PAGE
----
The Oneida Daily Dispatch (Oneida, NY)
‘Good vibes’ for Mcilroy as he defends at soggy Wells Fargo
POTOMAC, MD. » Wearing black rain pants on a soggy, foggy Wednesday morning, Rory Mcilroy still had a bounce in his step and plenty of reasons to smile as he chatted with reporters, signed autographs and posed for selfies outside the clubhouse at TPC Potomac at Avenel Farm.
He is coming off a career-best runner-up finish at the Masters, thanks to a brilliant closing 64, and he has plenty of good memories from the Maryland suburbs of Washington. A mile to the east at Congressional, Mcilroy played what he still describes as the best golf of his life, an eight-shot victory in the 2011 U.S. Open.
“I was driving in here yesterday morning and going along whatever road that is and I looked left and I thought, ‘That looks like Congressional. Oh, that is Congressional,’” Mcilroy said. “So, good vibes, obviously, from this area.”
Mcilroy, who turned 33 on Wednesday, has a more recent title to defend this week at the Wells Fargo Championship, although he’ll have to do it on a course where he’s never competed. His victory last year was his third at Quail Hollow in Charlotte, North Carolina, but the tournament is making a one-year detour to TPC Potomac while its regular venue prepares to host the Presidents Cup in September.
Mcilroy professes himself a fan of the tree-lined, trouble-heavy layout that’s had a mixed reputation during 35 years as an on-andoff PGA Tour venue.
“It’s just a solid golf course. You can’t really fake it around here,” Mcilroy said. “You’ve got to hit the ball really well. Green complexes are tricky, pretty small targets. The rough maybe isn’t up as much as they usually have it here because of the time of year, but overall, really solid test.”
And a wet one, thanks to an inch of rain that fell in the early morning hours Wednesday. More rain is expected Friday and Saturday, along with cool temperatures and strong wind this weekend.
Mcilroy won his four major championships in relatively soggy conditions, cementing a reputation as a mudder that he thinks is a bit unfair.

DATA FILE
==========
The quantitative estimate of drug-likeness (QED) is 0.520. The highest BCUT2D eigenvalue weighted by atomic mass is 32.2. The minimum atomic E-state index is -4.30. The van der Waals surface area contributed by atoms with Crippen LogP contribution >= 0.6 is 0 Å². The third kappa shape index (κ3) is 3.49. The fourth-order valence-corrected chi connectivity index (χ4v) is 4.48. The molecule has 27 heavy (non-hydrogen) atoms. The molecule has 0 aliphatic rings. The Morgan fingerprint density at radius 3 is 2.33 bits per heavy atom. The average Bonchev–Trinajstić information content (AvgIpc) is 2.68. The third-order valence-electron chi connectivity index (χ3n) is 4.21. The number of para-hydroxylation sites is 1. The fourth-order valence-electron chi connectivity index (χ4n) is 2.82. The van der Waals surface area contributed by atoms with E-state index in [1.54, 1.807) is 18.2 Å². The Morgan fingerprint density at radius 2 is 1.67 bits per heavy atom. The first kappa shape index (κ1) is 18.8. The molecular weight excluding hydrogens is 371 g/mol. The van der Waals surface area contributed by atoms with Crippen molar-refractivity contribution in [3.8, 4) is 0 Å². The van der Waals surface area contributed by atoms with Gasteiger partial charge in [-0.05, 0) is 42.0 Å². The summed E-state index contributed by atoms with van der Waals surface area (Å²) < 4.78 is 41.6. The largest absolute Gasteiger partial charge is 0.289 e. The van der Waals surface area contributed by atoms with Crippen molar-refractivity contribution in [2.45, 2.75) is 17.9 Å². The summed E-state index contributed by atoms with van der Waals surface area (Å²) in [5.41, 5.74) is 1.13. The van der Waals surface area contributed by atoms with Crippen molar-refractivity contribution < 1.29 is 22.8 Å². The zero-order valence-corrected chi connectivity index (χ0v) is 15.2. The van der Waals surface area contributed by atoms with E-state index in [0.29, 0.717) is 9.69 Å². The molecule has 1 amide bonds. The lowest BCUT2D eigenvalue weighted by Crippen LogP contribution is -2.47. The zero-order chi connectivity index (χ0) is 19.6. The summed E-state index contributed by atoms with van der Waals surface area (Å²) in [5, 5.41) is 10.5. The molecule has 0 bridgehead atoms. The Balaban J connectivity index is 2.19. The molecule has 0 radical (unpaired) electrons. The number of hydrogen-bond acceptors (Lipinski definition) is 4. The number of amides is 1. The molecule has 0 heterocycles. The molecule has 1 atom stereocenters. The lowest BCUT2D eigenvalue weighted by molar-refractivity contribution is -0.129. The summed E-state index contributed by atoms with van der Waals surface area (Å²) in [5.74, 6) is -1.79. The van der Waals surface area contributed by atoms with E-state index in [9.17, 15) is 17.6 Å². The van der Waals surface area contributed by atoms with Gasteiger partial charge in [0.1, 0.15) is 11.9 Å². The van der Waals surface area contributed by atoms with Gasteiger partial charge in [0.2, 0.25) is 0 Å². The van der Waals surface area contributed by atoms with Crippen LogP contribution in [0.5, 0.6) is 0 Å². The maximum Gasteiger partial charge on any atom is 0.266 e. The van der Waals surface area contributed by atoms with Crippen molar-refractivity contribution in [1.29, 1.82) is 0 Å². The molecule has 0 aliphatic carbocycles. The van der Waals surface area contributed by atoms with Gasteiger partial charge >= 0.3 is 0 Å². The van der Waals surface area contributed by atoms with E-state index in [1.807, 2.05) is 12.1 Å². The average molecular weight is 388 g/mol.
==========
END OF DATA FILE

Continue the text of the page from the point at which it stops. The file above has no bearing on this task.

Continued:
“I’ve won 30 times around the world. Not all those weeks were wet and rainy,” he said. “I think I’m
pretty good in most conditions.”
He’s the chief attraction at TPC Potomac during a stretch of the PGA Tour schedule when top players are choosy about where they play, with three major championships looming in the next 10 weeks. Mcilroy at No. 7 is the highestranked player in the field, followed by Tony Finau (No. 18) and Abraham Ancer (No. 20).
And if Mcilroy was a bit overlooked heading into the Masters, the roars that accompanied his final shot on Sunday — a hole-out from a greenside bunker — reminded everyone of his star quality and still-immense potential.
“It gives me comfort knowing that my game is there,” Mcilroy said. “I got a lot of confidence from that round on Sunday. I did a lot of great things. It’s something to definitely build on over the next few weeks.”
He will be grouped Thursday and Friday with veterans Webb Simpson
and Francesco Molinari, who has his own good memories around here. Molinari shot a final-round 62 for an eight-shot victory in the last PGA Tour event at TPC Potomac, the 2018 Quicken Loans National. Three weeks later, he won his only major at the British Open, both times holding off a contending Tiger Woods.
The following year at the Masters, Molinari’s tee shot into the water on the par-3 12th allowed Woods to seize control. That was the start of a precipitous decline for the Italian, who comes in ranked 203rd in the world.
Simpson missed seven weeks early this year with a neck injury and has fallen to 45th in the rankings. He said he’s roughly tripled his time in the gym before rounds to keep his neck loose. He’s also missing the easy commute to Quail Hollow, his home club.
“It was 20 minutes this morning, versus two,” Simpson said.